On 4 February 2015, the District Court of Rotterdam rendered a judgment (ECLI:NL:RBROT:2015:879) on, among other things, the question of whether the director of a selling legal entity was liable. The director had sold the assets of the company operated by the legal entity and had given a forecast of the turnover to be achieved, including on the basis of a turnover estimate, a continuous workflow and a list of prospects. It was also agreed that cooperation would be continued with the selling party, whereby the buyer could continue to use the house style, etc., among other things.
The predicted results do not come close to what has been achieved. The selling legal entity goes bankrupt. As a result, the agreed cooperation did not become what was agreed.
First, it was claimed that the (indirect) director is jointly and severally liable for the shortcomings of the (bankrupt) legal entity pursuant to Section 2:11 of the Dutch Civil Code. Insofar as the purchaser achieves a continuation of the contractual liability of the legal person with this assertion, it fails according to the court. The court rightly ruled that it is generally assumed that Article 2:11 of the Dutch Civil Code only refers to liability arising from the law and therefore not to contractual liability. This has also been confirmed in a passage in the memorandum of reply (Parliamentary Papers I, 16 631, no. 27b, p. 22).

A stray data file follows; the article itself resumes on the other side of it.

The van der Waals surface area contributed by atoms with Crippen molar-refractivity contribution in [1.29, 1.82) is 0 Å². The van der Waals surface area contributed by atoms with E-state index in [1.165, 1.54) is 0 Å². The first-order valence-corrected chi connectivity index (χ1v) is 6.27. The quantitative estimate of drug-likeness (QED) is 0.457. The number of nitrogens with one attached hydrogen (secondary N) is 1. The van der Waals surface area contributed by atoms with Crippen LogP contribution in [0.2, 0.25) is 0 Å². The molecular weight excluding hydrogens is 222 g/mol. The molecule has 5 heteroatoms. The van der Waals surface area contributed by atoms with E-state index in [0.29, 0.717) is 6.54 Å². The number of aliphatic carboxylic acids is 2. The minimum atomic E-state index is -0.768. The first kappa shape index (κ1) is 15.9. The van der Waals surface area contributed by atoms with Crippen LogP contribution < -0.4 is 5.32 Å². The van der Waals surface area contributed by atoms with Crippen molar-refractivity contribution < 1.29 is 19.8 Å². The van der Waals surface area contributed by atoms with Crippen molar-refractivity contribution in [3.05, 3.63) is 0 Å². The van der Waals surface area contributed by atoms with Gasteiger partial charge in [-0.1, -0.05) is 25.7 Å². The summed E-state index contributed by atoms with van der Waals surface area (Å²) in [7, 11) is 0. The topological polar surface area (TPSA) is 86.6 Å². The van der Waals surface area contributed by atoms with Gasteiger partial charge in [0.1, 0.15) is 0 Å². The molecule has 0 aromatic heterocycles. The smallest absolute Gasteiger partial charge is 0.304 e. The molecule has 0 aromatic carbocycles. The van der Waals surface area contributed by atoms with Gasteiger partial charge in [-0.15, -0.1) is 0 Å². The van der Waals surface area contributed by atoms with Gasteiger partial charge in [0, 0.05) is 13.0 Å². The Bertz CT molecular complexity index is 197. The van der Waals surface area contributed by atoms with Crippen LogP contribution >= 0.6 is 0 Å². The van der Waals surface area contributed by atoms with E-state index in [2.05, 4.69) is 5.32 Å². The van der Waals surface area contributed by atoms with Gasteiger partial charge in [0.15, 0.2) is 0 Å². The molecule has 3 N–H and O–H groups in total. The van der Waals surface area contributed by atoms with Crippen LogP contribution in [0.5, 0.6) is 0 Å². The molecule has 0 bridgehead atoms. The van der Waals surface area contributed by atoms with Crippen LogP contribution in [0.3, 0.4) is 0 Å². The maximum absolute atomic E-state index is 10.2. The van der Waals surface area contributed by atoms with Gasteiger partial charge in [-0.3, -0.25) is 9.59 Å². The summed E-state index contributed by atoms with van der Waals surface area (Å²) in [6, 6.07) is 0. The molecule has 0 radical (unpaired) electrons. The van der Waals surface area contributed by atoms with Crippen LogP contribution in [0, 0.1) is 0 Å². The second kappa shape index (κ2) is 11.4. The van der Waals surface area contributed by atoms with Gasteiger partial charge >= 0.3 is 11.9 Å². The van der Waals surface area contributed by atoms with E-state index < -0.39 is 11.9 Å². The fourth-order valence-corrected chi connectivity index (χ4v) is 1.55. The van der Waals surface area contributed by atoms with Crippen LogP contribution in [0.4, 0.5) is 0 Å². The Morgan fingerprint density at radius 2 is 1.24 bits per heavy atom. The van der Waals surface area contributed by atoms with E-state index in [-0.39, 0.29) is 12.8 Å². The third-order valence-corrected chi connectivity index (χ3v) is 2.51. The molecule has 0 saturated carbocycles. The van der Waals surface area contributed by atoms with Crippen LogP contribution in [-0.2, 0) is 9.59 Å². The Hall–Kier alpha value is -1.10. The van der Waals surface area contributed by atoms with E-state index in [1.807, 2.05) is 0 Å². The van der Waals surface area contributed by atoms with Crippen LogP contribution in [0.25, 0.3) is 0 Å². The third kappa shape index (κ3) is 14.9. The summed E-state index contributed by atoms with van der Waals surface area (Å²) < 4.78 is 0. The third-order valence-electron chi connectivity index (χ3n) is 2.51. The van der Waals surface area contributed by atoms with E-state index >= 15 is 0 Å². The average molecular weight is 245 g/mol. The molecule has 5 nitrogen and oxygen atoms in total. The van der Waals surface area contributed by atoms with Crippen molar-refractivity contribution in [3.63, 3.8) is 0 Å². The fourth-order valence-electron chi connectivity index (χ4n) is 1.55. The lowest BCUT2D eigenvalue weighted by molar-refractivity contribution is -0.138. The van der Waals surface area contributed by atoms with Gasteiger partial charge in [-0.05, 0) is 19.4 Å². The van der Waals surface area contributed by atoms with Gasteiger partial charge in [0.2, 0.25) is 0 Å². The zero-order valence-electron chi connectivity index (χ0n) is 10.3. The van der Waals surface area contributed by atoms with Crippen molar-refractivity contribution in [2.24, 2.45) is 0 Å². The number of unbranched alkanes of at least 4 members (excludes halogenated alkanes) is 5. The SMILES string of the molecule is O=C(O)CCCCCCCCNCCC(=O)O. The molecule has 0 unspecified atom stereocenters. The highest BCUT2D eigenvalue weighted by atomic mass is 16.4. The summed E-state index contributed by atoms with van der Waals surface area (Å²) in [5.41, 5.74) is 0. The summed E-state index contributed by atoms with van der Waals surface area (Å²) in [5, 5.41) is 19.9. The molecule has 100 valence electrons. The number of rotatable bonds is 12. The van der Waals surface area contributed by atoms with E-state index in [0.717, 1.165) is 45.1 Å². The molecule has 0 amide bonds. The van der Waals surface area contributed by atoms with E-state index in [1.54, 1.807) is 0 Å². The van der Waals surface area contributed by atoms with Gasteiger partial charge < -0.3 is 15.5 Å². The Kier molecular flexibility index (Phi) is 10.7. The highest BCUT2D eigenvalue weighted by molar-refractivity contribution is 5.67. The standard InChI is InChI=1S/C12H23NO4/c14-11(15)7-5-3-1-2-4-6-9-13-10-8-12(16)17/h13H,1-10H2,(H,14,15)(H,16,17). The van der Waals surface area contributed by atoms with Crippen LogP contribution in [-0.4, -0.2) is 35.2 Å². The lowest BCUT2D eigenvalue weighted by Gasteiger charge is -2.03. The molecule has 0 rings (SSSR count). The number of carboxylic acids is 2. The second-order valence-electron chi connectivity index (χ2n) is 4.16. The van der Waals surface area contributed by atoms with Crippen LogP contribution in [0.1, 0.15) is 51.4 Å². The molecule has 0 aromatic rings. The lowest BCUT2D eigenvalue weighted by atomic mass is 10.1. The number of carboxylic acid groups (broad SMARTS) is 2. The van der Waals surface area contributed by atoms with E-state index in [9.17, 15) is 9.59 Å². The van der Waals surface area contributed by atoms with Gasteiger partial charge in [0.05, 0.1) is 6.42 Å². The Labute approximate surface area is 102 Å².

The court states that, in order for the driver to act unlawfully, it must be established that the driver deliberately informed the other party incorrectly, orally or in writing. The court does not explain that, as follows from settled case law, the assessment criterion is in principle that there must be a (personal) serious blame. This relatively high threshold for liability of a director is justified by the circumstance that the actions of the BV are primarily involved and by the social interest in preventing directors from letting their actions be determined to an undesirable extent by defensive considerations. See HR 5 September 2014, ECLI:NL:HR:2014:2628.
The court also finds, partly on the basis of a witness statement from the (former) manager of the company sold, that the director must have known at the time of the sale in question that the forecast was not feasible. The court ruled that the driver deliberately acted unlawfully here.
Now that the court assumes awareness of the incorrect statements during the sale, this also falls under the above-mentioned standard of serious (personal) culpability. This may explain why the court’s justification for the standard for directors’ liability is limited.
The deliberate presentation of an incorrect forecast when assets are sold may result in liability on the part of the director of that legal entity. Although the present issue does not explicitly relate to a franchise relationship, the present issue is also important for that purpose, now that the situations described could very well arise in franchising as well.
Mr AW Dolphijn – Franchise lawyer
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